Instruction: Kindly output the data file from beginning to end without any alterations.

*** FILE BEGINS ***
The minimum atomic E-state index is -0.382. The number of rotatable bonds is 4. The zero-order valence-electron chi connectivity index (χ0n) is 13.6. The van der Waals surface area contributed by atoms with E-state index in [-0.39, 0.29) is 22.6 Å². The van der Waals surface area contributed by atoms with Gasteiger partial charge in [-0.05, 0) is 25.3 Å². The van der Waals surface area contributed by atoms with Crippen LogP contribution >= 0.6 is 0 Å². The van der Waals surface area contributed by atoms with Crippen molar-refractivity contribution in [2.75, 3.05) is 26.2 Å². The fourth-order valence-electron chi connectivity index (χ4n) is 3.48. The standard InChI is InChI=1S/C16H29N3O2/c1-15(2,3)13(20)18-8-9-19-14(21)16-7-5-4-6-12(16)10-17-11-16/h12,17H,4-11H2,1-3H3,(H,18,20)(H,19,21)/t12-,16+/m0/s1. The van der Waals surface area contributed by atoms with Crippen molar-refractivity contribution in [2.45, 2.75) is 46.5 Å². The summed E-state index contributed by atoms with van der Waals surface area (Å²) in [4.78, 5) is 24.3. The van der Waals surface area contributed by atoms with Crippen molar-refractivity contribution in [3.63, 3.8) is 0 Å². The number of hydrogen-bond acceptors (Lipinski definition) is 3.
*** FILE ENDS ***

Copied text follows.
The minimum atomic E-state index is -0.382. The number of rotatable bonds is 4. The zero-order valence-electron chi connectivity index (χ0n) is 13.6. The van der Waals surface area contributed by atoms with E-state index in [-0.39, 0.29) is 22.6 Å². The van der Waals surface area contributed by atoms with Gasteiger partial charge in [-0.05, 0) is 25.3 Å². The van der Waals surface area contributed by atoms with Crippen LogP contribution >= 0.6 is 0 Å². The van der Waals surface area contributed by atoms with Crippen molar-refractivity contribution in [2.75, 3.05) is 26.2 Å². The fourth-order valence-electron chi connectivity index (χ4n) is 3.48. The standard InChI is InChI=1S/C16H29N3O2/c1-15(2,3)13(20)18-8-9-19-14(21)16-7-5-4-6-12(16)10-17-11-16/h12,17H,4-11H2,1-3H3,(H,18,20)(H,19,21)/t12-,16+/m0/s1. The van der Waals surface area contributed by atoms with Crippen molar-refractivity contribution in [2.45, 2.75) is 46.5 Å². The summed E-state index contributed by atoms with van der Waals surface area (Å²) in [4.78, 5) is 24.3. The van der Waals surface area contributed by atoms with Crippen molar-refractivity contribution in [3.63, 3.8) is 0 Å². The number of hydrogen-bond acceptors (Lipinski definition) is 3.